But Russia was founded on and grew through Orthodoxy, and only Orthodoxy will save Russia.

To the Russians abroad it has been granted to shine in the whole world with the light of Orthodoxy, so that other peoples, seeing their good deeds, might glorify our Father Who is in Heaven, and thus obtain salvation for themselves. But if it does not perform this purpose, and even abases Orthodoxy by its life, the Diaspora will have before itself two paths: either to be converted to the path of repentance and, having acquired forgiveness for itself through prayer to God and through being reborn spiritually, to become capable also of giving rebirth to our suffering homeland, or else to be finally rejected by God and to remain in banishment, persecuted by everyone, until gradually it will degenerate and disappear from the face of the earth.

And what of the Russian fatherland? Blessed are you, O Russian land, being purified by the fire of suffering. You have gone through the water of baptism, and now you are going through the fire of suffering, and you will yet enter into your repose. At one time Christians gathered with reverence sand from the Colosseum which was drenched with the blood of martyrs. The place of the sufferings and death of the martyrs became sacred and especially revered. And now the whole of Russia is an arena of passion-bearers. Her earth has been sanctified by their blood, her air by the ascent of their souls to heaven. Yea, sacred are you, O Russia. The ancient writer was correct who said that you are the Third Rome, and there will be no fourth. You have surpassed the ancient Rome by the multitude of exploits of your martyrs, you have surpassed also the Rome which baptized you [Constantinople] by your standing in Orthodoxy, and you will remain unsurpassed to the end of the world. Only the land which was sanctified by the sufferings and the earthly life of the God-man is holier than you in the eyes of Orthodox Christians.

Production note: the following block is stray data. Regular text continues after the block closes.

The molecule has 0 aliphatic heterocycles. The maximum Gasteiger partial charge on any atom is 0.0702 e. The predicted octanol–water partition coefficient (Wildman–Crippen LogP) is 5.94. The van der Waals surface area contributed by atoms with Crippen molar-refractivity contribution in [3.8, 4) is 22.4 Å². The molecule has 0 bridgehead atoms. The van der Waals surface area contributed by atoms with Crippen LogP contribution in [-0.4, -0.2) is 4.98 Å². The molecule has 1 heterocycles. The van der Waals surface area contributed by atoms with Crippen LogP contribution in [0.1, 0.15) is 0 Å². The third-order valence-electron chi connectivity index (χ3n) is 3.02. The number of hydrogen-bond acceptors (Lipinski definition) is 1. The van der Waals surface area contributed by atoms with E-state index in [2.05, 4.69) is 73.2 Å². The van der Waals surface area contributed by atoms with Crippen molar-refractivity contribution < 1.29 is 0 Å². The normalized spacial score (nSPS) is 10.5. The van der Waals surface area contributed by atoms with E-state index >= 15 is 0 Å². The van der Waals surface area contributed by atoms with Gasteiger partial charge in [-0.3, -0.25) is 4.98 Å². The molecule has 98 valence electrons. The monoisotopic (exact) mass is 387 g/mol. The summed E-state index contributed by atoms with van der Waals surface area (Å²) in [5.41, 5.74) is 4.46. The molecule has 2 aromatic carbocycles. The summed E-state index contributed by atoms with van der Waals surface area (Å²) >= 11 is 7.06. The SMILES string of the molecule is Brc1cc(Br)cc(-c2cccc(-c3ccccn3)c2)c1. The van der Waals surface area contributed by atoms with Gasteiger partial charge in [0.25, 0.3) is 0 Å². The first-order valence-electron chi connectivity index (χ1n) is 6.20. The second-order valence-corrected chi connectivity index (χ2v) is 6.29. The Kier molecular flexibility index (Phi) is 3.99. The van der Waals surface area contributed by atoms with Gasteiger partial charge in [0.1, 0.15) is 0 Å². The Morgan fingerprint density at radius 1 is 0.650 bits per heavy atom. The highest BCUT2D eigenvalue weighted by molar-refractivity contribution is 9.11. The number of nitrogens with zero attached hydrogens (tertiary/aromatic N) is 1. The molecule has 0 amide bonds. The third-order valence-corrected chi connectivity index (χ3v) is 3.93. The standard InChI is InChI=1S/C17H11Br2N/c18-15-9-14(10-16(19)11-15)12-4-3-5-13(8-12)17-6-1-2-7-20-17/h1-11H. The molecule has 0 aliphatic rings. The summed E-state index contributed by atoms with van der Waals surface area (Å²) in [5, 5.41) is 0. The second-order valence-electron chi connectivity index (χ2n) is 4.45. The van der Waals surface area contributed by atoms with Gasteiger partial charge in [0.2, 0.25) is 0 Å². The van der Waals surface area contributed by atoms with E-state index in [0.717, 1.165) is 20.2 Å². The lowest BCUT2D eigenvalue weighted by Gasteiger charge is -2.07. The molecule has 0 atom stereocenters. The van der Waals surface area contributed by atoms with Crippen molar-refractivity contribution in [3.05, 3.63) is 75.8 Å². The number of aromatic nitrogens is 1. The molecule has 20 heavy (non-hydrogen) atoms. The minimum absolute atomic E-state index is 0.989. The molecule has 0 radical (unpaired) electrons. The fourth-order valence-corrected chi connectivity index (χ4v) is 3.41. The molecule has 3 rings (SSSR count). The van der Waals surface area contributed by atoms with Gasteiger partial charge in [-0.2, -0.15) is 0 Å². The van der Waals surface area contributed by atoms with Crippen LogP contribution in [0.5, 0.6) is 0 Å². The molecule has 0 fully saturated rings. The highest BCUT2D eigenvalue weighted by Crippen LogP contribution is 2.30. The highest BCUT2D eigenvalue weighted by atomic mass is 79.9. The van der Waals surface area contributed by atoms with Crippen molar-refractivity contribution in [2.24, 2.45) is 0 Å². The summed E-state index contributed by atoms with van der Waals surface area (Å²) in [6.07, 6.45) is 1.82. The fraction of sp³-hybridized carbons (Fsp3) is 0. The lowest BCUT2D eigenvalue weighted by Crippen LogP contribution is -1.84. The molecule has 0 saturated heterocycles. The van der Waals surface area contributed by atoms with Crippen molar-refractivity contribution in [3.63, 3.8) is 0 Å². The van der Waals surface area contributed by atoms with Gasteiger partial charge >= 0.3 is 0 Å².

Shake away the sleep of despondency and sloth, O sons of Russia! Behold the glory of her sufferings and be purified; wash yourselves from your sins! Be strengthened in the Orthodox faith, so as to be worthy to dwell in the dwelling of the Lord and to settle in His holy mountain! Leap up, leap up, arise, O Russia, you who from the Lord's hands have drunk the cup of His wrath! When your sufferings shall have ended, your righteousness shall go with you and the glory of the Lord shall accompany you. The peoples shall come to your light, and kings to the shining which shall rise upon you. Then Lift up your eyes and see: behold, your children come to you from the West and the North and the Sea and the East, blessing in you Christ forever.** Amen.

—Shanghai, 1938, and Report to the All-Diaspora Sobor, 1938

* Now St. John of Shanghai and San Francisco, the Wonderworker.

** Paschal Canon, Canticle 8.

From The Orthodox Word, Vol IX, pp. 91-94.